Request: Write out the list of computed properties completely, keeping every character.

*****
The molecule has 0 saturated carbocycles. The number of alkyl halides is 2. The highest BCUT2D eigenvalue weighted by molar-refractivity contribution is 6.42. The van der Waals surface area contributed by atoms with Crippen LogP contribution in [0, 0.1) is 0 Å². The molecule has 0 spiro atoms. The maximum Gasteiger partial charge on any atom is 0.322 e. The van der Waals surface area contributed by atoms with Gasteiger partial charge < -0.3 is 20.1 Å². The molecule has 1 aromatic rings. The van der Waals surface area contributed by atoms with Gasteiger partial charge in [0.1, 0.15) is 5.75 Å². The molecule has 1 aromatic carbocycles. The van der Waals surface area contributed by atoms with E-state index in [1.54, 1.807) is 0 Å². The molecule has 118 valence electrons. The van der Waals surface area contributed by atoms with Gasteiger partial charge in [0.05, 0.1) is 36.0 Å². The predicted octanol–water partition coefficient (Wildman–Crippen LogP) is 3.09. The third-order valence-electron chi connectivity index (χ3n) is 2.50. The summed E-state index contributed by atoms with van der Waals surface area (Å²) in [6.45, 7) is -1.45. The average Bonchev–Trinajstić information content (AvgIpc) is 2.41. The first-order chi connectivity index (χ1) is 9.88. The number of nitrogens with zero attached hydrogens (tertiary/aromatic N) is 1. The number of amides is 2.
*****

The molecule has 0 saturated carbocycles. The number of alkyl halides is 2. The highest BCUT2D eigenvalue weighted by molar-refractivity contribution is 6.42. The van der Waals surface area contributed by atoms with Crippen LogP contribution in [0, 0.1) is 0 Å². The molecule has 0 spiro atoms. The maximum Gasteiger partial charge on any atom is 0.322 e. The van der Waals surface area contributed by atoms with Gasteiger partial charge < -0.3 is 20.1 Å². The molecule has 1 aromatic rings. The van der Waals surface area contributed by atoms with Gasteiger partial charge in [0.1, 0.15) is 5.75 Å². The molecule has 1 aromatic carbocycles. The van der Waals surface area contributed by atoms with E-state index in [1.54, 1.807) is 0 Å². The molecule has 118 valence electrons. The van der Waals surface area contributed by atoms with Gasteiger partial charge in [0.05, 0.1) is 36.0 Å². The predicted octanol–water partition coefficient (Wildman–Crippen LogP) is 3.09. The third-order valence-electron chi connectivity index (χ3n) is 2.50. The summed E-state index contributed by atoms with van der Waals surface area (Å²) in [6.45, 7) is -1.45. The average Bonchev–Trinajstić information content (AvgIpc) is 2.41. The first-order chi connectivity index (χ1) is 9.88. The number of nitrogens with zero attached hydrogens (tertiary/aromatic N) is 1. The number of amides is 2.